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Microsoft is determined to make Windows fail, Forces Updates on Windows 10 *** Updated***

by on29 June 2015 2893 times

Over the course of its development there has been a lot to like about Windows 10. There seems to be a good blend of the traditional Windows desktop with some of the touch-centric features that Microsoft tried to force in Windows 8. You are also getting more than a few performance improvements including DX12. If you have not heard about all of the goodness in DX12 you are in for quite a pleasant surprise. However, despite all of the good there is in Windows 10 there seems to be a group at Microsoft that have still not learned lessons from the past.

Much like the issues surrounding Windows Vista and Windows 8 there is a group at Microsoft that want to do things differently. They tend to ignore the reason that Windows is a popular OS and why people are sticking with Windows XP or looking for alternatives. Simply put, people want to be able to control their OS. In Windows Vista Microsoft shoved HDCP (High-Definition Content Protection) down our throats. It ran all the time and hogged resources like mad. It turned a potentially solid OS into a dog and was quickly replaced with Windows 7, a much more nimble and mature OS. With Windows 8 Microsoft went with, despite negative feedback from testers and consumers,
 a touch-first approach which still is hurting market acceptance of the OS.

Now in Windows 10 we see some of the same mindset that has hurt Microsoft in the past. First they decided to shove peer-to-peer update sharing for Windows 10 Home and Pro users. This option means that you can get your updates from anyone around you. There are options to restrict the updates to your local network, but the default allows you to grab updates from anyone that has Windows 10.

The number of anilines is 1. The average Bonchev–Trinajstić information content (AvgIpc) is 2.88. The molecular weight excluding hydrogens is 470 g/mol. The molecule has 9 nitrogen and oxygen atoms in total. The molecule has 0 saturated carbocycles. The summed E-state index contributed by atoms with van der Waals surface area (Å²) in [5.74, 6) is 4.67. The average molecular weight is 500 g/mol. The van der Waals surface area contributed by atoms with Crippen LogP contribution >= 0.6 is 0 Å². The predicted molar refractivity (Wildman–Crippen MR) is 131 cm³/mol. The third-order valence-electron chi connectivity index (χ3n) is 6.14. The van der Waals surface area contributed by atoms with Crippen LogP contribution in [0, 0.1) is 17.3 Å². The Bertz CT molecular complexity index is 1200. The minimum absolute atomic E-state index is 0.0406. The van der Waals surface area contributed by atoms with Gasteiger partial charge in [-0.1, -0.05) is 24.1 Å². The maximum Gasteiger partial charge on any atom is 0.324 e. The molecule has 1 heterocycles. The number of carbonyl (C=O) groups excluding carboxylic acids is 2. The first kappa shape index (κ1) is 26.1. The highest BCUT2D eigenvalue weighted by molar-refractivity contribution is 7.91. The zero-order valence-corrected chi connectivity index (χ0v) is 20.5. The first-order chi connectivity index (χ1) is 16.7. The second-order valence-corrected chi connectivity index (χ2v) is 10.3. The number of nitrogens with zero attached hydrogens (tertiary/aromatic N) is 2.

Now if this was not bad enough, Microsoft is also making it impossible not to take updates as they come in. There is no option to download updates then then allow you to install them when you are ready, or they have been tested. In Windows 10 Home you get them right away or you get them in about two weeks. In Windows 10 Pro you have a similar option with an additional option to delay this longer if you use Microsoft’s Windows Server Update Service (WSUS). The only version of Windows 10 that will not have this forced on them is Windows 10 Enterprise where control still exists. What is odd is that most organizations that would have Windows 10 Enterprise are probably using a WSUS server and will potentially be stuck in the same boat.

This decision is a very foolish one and is sure to hurt market acceptance of Windows 10 when it launches on July 29th. Far too many businesses need the ability to track and check updates against the applications they use. They also need to be able to reject an update in case of compatibility issues. Forcing an update on a customer is going to break a lot of things. With that looming over their heads we are guessing that Microsoft’s new and improved OS just lost its momentum.

Read more about the updates paths

*** Update to add Windows update options in WIndows 10 Pro*** 6-29-2015 1:59PM EST
As you can see there is no option to stop updates when using Windows 10 Pro. If you are in a domain environment you can use a WSUS server which allows you to defer the updates for longer, but they can still be pushed out once that limit expires.
no options.-2

Last modified on 29 June 2015
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